If those who support this bill think that is such a great idea that we want to build this impediment into this law or the requirement into our civil law that you have to violate criminal law before you can sue someone, if that is such a great idea, let's just pass that law for everything. So in any civil suit in this country, you would have to find a violation of criminal law. I don't think we want to do that.
If it is good for this victim, why is it not good for everything? Obviously, it is not. Obviously, we are not going to do that. I do not see anybody suggesting that.
Clearly, this bill would make a major change in traditional liability law and is something we should more thoroughly consider and debate before we move toward a vote. Why is there such a rush to pass this legislation? This is legislation that I might point out never had a hearing. No witnesses were called. No one came in. Yet we are here on the Senate floor today. No discussion about this. Why is there this rush to bring this bill to the Senate floor? Why the rush to judgment?
I have two thoughts. I guess the main reason we are here is because there are the votes here to do it. There is the power to pass this bill. When there are the votes, it can be done, and I can count. I know which way this vote is going to come out. There are the votes to pass it. So when there are the votes, I guess the job can get done. But that does not make it right.
I ask my colleagues who have cosponsored this bill or are thinking about voting for it to think one more time, to think about the precedent that is being set. Yes, undoubtedly there are frivolous lawsuits that are being filed against this industry. There is no doubt about that. But there are legitimate victims who when this legislation is passed will not be able to file their lawsuits.
Why not trust the good judges we trust in every other civil suit in this country to make the decision to throw out those frivolous lawsuits? There are frivolous lawsuits filed in this country every day in all kinds of cases, and we trust the good men and women, the judges who sit on our benches, to get rid of those cases.
By and large, they do a pretty good job kicking them out of court. Why penalize the people who might have a legitimate case and kick them out and deny them, in fact, the opportunity to ever get to court at all?
The precedent is what I worry about. I worry about the victims in this case, but I worry about the precedent because if we, who have the votes to do this today to this group of victims, say we are going to do it because we have the votes to do it, we have the power, whether it is because this lobby is more powerful for whatever reason, what about when the next lobby comes along and they happen to have the votes? Maybe it is a set of victims you worry about or you care about who will be blocked from coming to the courthouse and filing their case. What if it is your child, your mother, your father, your wife, or your husband, and they happen to be among a group of victims who some lobby has put together enough votes to convince Congress to deny them the access to come to court? Their day may come. So, yes, I worry about the victims we are going to disenfranchise and block from coming to the courthouse by this bill. But more than that I worry about the precedent we are setting by this bill.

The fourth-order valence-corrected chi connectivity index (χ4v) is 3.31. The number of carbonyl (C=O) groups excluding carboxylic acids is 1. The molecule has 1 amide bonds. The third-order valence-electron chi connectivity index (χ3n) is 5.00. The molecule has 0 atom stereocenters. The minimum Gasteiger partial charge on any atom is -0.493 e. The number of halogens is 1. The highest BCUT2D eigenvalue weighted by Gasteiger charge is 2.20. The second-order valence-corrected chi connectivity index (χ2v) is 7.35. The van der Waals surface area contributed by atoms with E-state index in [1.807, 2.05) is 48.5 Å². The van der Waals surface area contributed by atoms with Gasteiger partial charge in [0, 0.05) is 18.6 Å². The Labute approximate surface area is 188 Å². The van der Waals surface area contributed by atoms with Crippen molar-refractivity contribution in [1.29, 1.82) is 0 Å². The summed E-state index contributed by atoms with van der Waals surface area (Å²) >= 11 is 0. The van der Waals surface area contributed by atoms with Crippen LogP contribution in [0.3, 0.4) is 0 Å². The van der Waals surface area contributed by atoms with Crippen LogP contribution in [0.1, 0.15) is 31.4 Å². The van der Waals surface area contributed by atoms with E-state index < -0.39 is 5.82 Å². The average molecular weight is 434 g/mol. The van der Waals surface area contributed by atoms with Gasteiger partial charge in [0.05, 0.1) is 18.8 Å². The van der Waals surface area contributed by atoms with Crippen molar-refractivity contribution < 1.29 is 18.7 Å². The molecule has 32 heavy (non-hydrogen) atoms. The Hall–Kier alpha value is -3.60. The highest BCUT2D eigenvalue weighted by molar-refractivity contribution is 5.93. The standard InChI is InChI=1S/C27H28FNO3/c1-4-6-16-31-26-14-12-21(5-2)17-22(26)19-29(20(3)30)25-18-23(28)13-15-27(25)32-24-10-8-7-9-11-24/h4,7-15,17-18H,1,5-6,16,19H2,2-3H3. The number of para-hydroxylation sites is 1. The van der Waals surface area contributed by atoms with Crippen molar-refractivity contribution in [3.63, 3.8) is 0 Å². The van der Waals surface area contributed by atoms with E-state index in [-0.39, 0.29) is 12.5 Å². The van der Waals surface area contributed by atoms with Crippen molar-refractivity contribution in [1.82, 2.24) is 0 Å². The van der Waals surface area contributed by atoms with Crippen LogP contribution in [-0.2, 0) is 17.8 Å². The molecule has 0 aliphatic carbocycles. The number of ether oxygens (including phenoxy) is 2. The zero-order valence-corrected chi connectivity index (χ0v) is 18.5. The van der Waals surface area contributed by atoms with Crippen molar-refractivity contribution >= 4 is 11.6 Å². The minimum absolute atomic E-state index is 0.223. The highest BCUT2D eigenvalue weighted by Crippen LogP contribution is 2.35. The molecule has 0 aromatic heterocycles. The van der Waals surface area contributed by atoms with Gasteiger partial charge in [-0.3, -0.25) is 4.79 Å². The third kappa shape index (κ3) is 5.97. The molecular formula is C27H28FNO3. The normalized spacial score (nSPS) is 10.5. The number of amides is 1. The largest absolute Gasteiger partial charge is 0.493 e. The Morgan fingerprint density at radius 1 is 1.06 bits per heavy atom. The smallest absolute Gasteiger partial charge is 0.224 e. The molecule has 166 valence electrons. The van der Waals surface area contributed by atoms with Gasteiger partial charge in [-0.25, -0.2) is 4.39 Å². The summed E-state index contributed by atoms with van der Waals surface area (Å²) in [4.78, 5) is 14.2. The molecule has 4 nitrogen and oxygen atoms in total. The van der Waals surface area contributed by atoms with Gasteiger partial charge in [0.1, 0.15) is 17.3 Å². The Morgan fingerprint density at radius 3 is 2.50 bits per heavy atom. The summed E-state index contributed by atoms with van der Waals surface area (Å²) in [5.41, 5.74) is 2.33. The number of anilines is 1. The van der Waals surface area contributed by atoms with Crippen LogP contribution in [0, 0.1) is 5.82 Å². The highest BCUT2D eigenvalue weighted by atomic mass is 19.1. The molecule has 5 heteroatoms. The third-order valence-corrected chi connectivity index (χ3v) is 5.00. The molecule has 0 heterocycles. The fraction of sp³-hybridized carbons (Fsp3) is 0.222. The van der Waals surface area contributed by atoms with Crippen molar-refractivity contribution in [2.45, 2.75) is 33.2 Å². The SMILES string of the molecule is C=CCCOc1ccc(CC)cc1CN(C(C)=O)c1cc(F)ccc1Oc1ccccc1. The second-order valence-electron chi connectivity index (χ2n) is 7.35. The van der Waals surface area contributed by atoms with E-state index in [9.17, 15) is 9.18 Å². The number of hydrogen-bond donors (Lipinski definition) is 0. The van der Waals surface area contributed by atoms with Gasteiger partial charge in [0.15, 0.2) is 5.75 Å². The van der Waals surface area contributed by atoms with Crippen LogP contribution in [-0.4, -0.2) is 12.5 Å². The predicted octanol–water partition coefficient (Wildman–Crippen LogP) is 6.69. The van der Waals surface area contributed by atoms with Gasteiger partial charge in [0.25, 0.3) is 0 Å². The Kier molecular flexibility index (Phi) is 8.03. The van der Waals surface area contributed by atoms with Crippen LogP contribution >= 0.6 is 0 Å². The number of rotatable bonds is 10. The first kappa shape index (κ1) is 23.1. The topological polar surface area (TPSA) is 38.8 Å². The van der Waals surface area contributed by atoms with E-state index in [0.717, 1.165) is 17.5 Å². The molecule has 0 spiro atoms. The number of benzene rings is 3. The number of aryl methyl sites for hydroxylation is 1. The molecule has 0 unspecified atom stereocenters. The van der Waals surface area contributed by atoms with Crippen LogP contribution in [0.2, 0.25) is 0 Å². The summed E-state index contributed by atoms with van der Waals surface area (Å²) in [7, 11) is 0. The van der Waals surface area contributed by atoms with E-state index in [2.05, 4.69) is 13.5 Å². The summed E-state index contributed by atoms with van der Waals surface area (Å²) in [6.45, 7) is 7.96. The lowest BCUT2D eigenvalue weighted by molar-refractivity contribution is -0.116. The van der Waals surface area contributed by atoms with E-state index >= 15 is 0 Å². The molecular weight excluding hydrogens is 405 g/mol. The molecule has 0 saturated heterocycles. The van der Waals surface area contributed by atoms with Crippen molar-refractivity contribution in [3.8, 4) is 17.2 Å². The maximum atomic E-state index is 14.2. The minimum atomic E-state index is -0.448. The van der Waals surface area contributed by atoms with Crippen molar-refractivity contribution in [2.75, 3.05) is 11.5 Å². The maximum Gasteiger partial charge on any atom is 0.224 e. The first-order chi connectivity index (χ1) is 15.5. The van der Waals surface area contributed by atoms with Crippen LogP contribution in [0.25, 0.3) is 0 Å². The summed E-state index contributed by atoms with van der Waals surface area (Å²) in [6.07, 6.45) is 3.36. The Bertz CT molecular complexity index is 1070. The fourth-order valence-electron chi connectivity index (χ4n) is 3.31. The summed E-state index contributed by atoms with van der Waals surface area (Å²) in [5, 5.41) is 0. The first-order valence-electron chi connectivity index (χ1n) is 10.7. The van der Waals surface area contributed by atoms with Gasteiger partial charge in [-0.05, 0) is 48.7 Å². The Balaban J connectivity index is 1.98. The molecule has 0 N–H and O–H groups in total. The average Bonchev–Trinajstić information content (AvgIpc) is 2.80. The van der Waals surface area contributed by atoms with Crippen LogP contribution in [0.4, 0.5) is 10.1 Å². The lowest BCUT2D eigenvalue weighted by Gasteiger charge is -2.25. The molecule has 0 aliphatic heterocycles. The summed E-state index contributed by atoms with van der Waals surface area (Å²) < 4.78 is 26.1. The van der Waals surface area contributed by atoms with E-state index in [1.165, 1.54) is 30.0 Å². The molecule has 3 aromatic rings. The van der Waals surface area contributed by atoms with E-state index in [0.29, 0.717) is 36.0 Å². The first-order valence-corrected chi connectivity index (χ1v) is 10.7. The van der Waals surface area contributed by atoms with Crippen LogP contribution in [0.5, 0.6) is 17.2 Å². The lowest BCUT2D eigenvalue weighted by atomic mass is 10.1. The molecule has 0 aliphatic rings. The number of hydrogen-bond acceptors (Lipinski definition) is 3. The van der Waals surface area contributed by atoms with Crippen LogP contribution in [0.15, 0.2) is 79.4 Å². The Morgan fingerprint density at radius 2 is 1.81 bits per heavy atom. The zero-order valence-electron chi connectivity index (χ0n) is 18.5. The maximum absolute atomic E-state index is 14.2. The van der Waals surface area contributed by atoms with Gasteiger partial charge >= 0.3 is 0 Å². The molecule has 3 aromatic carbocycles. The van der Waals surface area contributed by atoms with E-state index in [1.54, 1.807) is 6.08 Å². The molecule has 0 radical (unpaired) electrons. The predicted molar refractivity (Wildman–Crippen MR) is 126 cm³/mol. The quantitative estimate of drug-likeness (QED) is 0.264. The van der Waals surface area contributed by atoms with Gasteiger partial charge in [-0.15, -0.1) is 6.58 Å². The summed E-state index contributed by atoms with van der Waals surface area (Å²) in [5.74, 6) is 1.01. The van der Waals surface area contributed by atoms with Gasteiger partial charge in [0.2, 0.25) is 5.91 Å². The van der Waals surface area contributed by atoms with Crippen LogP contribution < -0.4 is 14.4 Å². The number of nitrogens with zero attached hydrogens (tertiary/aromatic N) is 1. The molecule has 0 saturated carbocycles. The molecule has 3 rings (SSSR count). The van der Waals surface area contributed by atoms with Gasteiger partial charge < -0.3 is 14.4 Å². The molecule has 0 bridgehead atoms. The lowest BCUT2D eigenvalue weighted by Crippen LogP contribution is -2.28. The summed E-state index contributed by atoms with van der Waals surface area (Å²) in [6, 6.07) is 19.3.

I worry about the day in the future when another lobby group, another Congress, has put together enough votes to come to this floor to deny another set of victims the right to have access to the courthouse. I think that is what should bother everybody else in this Senate.
Let me make a prediction about this group of victims. Yes, the passage of this bill will get rid of some frivolous lawsuits. There will be lawsuits that will never be filed because of this bill, no doubt about it. But let me make a prediction to everyone who is thinking about voting for this bill. Mark my words, if this bill passes, in the future there will be a case or cases that will be so egregious and so bad that when they are read about and it is found out that that victim could not file a lawsuit and could not file that lawsuit because this Senate voted not to allow that victim to file that lawsuit, it will be so bad, it will turn one's stomach. Mark my words, that will happen if we pass this legislation.
A second reason which has not been stated or discussed as to why there is such a rush to judgment and why some people are in such a big hurry to get this bill passed: We are having a great increase in crime technology. One of the great things that has happened in the last few years is our ability to trace guns and ballistics. We are putting great systems together in this country, and many of us in the Senate have worked hard to do that. We have the ability in law enforcement to trace these guns better today.